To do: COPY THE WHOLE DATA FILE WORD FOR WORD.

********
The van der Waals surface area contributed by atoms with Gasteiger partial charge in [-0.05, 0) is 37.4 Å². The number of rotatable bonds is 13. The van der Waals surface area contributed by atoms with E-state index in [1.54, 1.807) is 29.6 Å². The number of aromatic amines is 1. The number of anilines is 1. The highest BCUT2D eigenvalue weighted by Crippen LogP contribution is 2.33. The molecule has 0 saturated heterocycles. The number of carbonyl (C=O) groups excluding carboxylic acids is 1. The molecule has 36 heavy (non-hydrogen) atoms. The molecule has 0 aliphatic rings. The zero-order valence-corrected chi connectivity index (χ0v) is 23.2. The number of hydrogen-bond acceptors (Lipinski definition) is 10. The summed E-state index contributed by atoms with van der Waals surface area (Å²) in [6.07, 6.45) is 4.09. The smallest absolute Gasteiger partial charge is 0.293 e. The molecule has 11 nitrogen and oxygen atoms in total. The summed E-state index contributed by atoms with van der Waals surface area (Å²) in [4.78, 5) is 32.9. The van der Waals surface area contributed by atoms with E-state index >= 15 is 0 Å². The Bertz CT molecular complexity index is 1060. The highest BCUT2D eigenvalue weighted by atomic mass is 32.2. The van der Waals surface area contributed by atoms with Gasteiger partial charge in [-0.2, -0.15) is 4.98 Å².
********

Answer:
The van der Waals surface area contributed by atoms with Gasteiger partial charge in [-0.05, 0) is 37.4 Å². The number of rotatable bonds is 13. The van der Waals surface area contributed by atoms with E-state index in [1.54, 1.807) is 29.6 Å². The number of aromatic amines is 1. The number of anilines is 1. The highest BCUT2D eigenvalue weighted by Crippen LogP contribution is 2.33. The molecule has 0 saturated heterocycles. The number of carbonyl (C=O) groups excluding carboxylic acids is 1. The molecule has 36 heavy (non-hydrogen) atoms. The molecule has 0 aliphatic rings. The zero-order valence-corrected chi connectivity index (χ0v) is 23.2. The number of hydrogen-bond acceptors (Lipinski definition) is 10. The summed E-state index contributed by atoms with van der Waals surface area (Å²) in [6.07, 6.45) is 4.09. The smallest absolute Gasteiger partial charge is 0.293 e. The molecule has 11 nitrogen and oxygen atoms in total. The summed E-state index contributed by atoms with van der Waals surface area (Å²) in [4.78, 5) is 32.9. The van der Waals surface area contributed by atoms with E-state index >= 15 is 0 Å². The Bertz CT molecular complexity index is 1060. The highest BCUT2D eigenvalue weighted by atomic mass is 32.2. The van der Waals surface area contributed by atoms with Gasteiger partial charge in [-0.2, -0.15) is 4.98 Å².